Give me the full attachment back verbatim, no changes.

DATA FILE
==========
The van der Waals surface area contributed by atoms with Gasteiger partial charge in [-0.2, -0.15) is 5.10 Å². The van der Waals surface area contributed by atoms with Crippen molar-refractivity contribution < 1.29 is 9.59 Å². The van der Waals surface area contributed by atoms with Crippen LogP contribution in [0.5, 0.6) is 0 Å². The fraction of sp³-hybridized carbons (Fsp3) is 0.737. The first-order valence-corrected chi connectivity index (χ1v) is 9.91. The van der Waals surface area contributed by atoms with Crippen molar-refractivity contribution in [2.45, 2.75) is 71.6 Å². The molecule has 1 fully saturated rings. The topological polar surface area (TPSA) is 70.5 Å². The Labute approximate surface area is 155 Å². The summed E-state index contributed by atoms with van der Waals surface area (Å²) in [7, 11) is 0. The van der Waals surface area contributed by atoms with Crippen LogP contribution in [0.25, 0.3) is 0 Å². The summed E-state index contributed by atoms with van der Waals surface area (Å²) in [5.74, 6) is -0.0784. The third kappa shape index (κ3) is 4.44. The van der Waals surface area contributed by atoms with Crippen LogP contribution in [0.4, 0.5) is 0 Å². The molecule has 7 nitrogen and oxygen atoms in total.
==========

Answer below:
The van der Waals surface area contributed by atoms with Gasteiger partial charge in [-0.2, -0.15) is 5.10 Å². The van der Waals surface area contributed by atoms with Crippen molar-refractivity contribution < 1.29 is 9.59 Å². The van der Waals surface area contributed by atoms with Crippen LogP contribution in [0.5, 0.6) is 0 Å². The fraction of sp³-hybridized carbons (Fsp3) is 0.737. The first-order valence-corrected chi connectivity index (χ1v) is 9.91. The van der Waals surface area contributed by atoms with Crippen molar-refractivity contribution in [2.45, 2.75) is 71.6 Å². The molecule has 1 fully saturated rings. The topological polar surface area (TPSA) is 70.5 Å². The Labute approximate surface area is 155 Å². The summed E-state index contributed by atoms with van der Waals surface area (Å²) in [7, 11) is 0. The van der Waals surface area contributed by atoms with Crippen LogP contribution in [0.25, 0.3) is 0 Å². The summed E-state index contributed by atoms with van der Waals surface area (Å²) in [5.74, 6) is -0.0784. The third kappa shape index (κ3) is 4.44. The van der Waals surface area contributed by atoms with Crippen LogP contribution in [0.4, 0.5) is 0 Å². The molecule has 7 nitrogen and oxygen atoms in total.